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ochona

i have a theory that there is an inverse proportion between how much people need something and how much they are willing to pay for it.

we pay police officers and firefighters like crap. they are the people we NEED the most in society.

we pay baseball players and CEOs like goes. they are the people we need LEAST in society (baseball players...that's self-explanatory, but it's arguable that the average Fortune 500 CEO does very, very little to actually run their company -- it's done by upper- and middle-management)

we NEED food and gas and grumble about the prices of both. we WANT SUVs and home-theater systems and will shell out tons of money when a corolla and a tv with rabbit ears would do

thus the disconnect between architects and interior designers. boy, that 35% fee is not an exaggeration. of course, IDs often make money by serving as purchasing agents with a markup

and even within architecture -- you NEED Acronym Architecture Associates Plus to design your bus shelter, you WANT tadao ando to design your church...how much does AAAP charge per hour vs. tadao?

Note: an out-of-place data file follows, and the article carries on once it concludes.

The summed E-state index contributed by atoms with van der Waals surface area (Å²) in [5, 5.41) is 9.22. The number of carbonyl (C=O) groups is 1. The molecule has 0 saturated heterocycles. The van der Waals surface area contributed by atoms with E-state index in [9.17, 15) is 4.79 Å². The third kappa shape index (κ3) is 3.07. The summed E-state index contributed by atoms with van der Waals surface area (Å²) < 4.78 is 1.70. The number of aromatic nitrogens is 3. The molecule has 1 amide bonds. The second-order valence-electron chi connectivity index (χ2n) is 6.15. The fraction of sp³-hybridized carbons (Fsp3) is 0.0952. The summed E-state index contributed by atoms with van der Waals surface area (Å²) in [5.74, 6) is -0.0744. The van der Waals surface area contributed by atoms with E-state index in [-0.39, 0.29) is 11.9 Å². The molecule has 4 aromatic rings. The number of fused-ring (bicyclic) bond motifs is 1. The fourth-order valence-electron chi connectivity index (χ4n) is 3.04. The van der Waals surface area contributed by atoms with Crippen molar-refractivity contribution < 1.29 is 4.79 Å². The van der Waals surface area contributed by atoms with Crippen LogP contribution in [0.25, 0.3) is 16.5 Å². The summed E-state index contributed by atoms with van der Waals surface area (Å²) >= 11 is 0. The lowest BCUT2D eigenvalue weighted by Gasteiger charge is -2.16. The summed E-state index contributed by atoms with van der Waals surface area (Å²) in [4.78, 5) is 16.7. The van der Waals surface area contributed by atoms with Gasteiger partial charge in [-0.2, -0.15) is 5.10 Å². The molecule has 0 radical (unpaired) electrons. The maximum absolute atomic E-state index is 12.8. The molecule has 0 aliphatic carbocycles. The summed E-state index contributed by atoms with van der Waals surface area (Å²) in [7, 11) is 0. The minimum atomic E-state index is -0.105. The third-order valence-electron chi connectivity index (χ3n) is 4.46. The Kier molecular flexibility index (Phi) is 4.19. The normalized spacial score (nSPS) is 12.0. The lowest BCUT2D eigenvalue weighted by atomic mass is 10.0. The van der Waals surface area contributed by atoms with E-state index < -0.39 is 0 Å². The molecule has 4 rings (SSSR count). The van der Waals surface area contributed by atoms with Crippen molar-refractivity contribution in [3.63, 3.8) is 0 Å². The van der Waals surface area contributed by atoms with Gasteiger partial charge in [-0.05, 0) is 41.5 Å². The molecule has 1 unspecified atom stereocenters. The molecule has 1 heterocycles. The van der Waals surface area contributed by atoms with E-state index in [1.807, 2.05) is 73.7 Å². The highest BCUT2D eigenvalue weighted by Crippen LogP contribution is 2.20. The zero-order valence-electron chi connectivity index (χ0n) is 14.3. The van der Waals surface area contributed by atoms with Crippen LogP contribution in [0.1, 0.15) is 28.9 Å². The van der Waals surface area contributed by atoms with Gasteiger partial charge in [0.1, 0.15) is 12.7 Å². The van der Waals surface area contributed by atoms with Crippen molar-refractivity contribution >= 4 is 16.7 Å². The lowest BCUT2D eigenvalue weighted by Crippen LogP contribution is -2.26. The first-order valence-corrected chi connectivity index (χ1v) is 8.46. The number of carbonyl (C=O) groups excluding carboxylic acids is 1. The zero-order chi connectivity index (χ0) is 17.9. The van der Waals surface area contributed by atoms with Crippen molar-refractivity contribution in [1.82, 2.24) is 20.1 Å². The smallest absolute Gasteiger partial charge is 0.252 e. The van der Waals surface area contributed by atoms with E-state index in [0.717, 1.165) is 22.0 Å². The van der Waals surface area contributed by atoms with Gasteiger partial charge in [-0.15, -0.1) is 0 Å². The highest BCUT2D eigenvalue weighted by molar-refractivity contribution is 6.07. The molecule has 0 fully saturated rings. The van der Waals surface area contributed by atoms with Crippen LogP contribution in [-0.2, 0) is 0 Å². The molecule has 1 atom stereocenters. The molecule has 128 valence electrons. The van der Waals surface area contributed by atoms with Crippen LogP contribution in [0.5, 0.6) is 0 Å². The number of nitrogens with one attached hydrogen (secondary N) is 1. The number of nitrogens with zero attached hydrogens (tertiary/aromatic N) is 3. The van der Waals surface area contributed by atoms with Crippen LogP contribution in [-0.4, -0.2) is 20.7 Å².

as for fee schedules, they are just what the DOJ says they are: instruments of price fixing. i'd say that the erosion of compensation has had more to do with oversupply of architects than the elimination of fee schedules

Dec 1, 05 10:30 am  · 
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ochona

like gods, not like goes...wha?

Dec 1, 05 10:31 am  · 
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quizzical

ochona ... okay, your points are well taken ... your points also read somewhat like we're in the role of "victim" ... however, having read some of your other posts, i suspect you don't really feel that way

we are not victims here ... sure, top athletes and entertainers are going to make more money than we do in this society ... but, we still have the capacity to control our own economic destiny ...

however, that will happen only if we are willing to take a stance individually ... only if we're willing to quote fair fees and then not knuckle under when the client says "that's too much"